A new Free to Believe? campaign was launched at the New Wine festival this week by Christian satellite TV and digital media network, SAT-7, with the support of Egyptian Archbishop Angaelos of the Coptic Orthodox Church.
Christians attending New Wine were urged by Archbishop Angaelos and SAT-7 Founder and President, Dr Terence Ascott, to become advocates for Freedom of Religion or Belief (FoRB).
“Christians are dying today for their faith because they are doing what we so openly and comfortably do here now, gathering with other believers,” Angaelos told an arena seminar. “There are people who are paying the ultimate price, making the ultimate sacrifice even today.”
Angaelos said that being created in the image of God gives all humankind a unique sanctity and presents Christians with a special responsibility to defend it. He said violating a person’s freedom of belief is an attack on that dignity: “To take away a person’s right to believe, witness, proclaim, choose or change is taking away the image and likeness that was given to us all.”
In a recorded interview for SAT-7 ahead of the New Wine festival, the Archbishop explained how his initial advocacy for Coptic Christians when they were attacked for their faith grew to include other Christian communities during more widespread violence after the Arab uprisings. He then extended his support to those of other faiths when their communities in the region were attacked. He said Christians should not only defend fellow believers: “I start with my own family but then we spread, we share the grace of God.”
Dr Ascott said that his commitment to FoRB “became very personal” while he was living in an Arab country. “My dentist, a very dear, sweet brother and his wife and three sisters were all arrested simply because they had chosen to convert to Christianity.”
Although conversion was not illegal, the family was held repeatedly under an emergency law until advocacy, begun by Ascott, led to their release eight months later.
As a broadcast ministry, SAT-7 has countered persecution in a different way. It has given Christians a voice in Middle East media that they never had before – today broadcasting faith-filled programmes 24/7 on four channels across the region. This allows people to see Christians as they really are and to hear the life-changing message of the Gospel. Programmes also tackle the attitudes that lead to hostility against those who are “different”, whether from minority faiths or races.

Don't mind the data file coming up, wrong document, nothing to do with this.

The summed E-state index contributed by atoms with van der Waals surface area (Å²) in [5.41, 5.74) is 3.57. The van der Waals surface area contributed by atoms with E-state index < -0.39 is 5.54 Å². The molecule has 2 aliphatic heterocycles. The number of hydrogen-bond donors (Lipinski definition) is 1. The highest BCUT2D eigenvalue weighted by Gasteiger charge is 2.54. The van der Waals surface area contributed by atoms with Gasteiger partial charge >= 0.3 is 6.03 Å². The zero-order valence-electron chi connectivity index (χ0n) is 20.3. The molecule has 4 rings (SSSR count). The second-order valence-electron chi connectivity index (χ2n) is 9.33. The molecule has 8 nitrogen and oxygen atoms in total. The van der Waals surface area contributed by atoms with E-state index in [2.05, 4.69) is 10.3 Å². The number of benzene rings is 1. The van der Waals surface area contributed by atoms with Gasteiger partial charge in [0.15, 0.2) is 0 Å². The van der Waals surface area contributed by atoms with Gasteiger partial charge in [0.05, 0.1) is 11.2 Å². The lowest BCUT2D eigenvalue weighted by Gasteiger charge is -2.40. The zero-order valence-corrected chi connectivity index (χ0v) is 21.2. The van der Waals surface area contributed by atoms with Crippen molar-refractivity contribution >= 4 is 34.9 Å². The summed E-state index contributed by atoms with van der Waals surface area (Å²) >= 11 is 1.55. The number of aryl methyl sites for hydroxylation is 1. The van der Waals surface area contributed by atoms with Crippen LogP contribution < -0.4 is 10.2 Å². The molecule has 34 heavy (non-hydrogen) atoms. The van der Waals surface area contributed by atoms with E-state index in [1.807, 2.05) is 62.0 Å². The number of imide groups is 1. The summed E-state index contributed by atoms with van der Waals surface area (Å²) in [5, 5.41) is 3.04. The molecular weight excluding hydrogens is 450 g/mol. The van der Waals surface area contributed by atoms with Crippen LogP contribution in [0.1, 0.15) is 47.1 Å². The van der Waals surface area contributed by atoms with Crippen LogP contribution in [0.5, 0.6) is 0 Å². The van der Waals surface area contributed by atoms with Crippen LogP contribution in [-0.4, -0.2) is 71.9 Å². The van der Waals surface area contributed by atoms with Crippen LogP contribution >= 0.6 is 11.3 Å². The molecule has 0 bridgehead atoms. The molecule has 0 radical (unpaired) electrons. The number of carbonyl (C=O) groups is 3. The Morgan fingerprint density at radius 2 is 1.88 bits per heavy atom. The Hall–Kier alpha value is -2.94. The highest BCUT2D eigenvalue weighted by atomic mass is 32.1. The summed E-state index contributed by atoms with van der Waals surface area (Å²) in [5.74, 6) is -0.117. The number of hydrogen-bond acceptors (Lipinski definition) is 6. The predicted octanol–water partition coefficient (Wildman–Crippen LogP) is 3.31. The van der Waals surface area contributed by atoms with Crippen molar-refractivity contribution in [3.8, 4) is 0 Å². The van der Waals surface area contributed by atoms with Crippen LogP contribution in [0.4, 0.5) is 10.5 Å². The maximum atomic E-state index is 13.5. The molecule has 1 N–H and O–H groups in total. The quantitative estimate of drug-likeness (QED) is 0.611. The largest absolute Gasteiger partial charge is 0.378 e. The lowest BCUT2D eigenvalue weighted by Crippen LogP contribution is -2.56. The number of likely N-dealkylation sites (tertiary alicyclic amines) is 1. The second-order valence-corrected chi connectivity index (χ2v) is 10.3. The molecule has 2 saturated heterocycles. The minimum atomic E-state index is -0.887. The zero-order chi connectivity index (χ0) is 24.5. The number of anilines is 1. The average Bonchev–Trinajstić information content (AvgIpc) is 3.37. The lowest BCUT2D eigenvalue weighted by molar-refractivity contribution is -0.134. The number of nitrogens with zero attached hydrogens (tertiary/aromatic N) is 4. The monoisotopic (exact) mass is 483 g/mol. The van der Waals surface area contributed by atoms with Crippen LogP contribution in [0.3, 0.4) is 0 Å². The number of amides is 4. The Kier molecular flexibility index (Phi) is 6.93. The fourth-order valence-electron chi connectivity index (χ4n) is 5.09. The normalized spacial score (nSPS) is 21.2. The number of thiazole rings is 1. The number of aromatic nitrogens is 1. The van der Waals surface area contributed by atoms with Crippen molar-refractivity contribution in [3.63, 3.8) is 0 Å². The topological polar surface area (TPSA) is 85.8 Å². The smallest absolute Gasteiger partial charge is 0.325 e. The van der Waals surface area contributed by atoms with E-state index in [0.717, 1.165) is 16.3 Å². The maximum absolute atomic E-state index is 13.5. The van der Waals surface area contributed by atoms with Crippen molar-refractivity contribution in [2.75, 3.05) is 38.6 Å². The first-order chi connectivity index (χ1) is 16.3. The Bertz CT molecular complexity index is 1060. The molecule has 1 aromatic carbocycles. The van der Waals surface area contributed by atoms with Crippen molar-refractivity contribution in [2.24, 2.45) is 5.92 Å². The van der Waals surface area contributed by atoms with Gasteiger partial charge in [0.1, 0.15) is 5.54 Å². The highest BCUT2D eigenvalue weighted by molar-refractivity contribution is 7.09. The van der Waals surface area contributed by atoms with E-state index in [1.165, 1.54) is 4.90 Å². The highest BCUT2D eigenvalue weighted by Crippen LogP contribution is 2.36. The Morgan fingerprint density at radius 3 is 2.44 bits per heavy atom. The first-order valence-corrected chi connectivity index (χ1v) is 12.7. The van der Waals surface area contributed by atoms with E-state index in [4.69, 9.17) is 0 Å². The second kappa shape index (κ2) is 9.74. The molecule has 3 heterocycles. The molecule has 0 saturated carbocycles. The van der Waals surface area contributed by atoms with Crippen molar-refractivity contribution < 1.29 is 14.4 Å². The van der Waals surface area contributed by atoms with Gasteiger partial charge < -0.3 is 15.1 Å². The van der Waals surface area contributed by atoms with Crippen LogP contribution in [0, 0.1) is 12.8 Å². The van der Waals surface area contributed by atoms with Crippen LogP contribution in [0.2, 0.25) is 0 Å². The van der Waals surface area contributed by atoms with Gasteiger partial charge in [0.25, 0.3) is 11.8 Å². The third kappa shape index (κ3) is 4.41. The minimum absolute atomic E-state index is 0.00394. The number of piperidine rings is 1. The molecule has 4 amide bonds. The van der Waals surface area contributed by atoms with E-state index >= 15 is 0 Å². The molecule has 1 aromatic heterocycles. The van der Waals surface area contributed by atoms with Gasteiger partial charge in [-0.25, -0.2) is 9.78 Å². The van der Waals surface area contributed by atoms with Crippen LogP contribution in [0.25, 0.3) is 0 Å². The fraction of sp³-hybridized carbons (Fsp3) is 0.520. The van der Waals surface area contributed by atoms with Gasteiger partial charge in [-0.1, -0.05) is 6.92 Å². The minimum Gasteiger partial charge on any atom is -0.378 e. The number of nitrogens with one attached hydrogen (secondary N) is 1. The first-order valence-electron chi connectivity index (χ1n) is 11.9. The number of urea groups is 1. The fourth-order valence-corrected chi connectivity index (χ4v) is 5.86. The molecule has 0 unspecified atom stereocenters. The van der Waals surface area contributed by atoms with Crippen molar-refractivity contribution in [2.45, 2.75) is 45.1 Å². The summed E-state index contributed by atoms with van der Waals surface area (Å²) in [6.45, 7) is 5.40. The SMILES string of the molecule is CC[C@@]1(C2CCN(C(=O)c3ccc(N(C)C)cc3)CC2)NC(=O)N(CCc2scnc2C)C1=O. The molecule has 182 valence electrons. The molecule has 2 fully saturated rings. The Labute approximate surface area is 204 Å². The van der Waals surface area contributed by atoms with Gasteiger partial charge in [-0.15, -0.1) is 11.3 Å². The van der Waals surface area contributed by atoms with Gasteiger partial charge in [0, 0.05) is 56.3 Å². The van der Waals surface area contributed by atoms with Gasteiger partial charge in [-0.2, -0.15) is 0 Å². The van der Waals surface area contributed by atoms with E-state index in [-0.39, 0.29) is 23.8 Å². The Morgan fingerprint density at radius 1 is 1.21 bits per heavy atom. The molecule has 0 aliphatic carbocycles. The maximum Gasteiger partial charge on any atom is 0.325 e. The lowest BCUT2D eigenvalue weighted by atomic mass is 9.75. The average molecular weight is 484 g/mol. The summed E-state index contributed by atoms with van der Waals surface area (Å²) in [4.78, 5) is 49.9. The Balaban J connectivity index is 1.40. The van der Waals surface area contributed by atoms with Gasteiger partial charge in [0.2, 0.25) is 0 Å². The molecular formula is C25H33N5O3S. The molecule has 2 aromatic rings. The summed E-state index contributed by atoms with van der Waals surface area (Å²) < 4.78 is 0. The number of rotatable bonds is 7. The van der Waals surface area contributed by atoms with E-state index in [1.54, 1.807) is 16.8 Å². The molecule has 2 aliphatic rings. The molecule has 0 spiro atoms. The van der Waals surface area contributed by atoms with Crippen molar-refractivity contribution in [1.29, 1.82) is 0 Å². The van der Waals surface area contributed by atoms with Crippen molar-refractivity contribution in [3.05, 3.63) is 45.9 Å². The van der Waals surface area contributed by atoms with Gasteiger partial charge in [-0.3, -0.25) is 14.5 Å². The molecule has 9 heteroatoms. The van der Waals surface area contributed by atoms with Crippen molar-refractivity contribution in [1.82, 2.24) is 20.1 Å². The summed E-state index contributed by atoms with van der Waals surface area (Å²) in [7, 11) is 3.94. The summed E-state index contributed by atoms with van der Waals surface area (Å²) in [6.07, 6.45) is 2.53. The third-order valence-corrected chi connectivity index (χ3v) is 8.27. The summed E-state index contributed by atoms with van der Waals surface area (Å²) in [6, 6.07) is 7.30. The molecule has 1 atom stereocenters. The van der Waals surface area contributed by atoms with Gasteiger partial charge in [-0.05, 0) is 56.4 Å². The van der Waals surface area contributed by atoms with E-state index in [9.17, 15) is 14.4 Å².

“We have a responsibility to present the true image of Christ and Christianity and I think that is where SAT-7 has been a leader,” Archbishop Angaelos told New Wine attendees.
In addition to giving voice to Christians in the Middle East and North Africa, SAT-7’s new Free to Believe? campaign invites UK Christians to add their voice to end persecution.
SAT-7 External Engagement Director, Martin Thomas, described the campaign as “a response to the recent International Ministerial on FoRB hosted by the UK Foreign Office”. Each year the Ministerial aims “to propel continued advocacy, education and action, for international freedom of religion or belief, that together we may End The Persecution”.
Thomas continued: “As people who enjoy freedom of belief ourselves, we must stand with all who are denied it. We’re urging UK Christians to support our Free to Believe? campaign so that we can tell the UK government how much these issues matter to us.”
For more information go to www.sat7uk.org/forb-press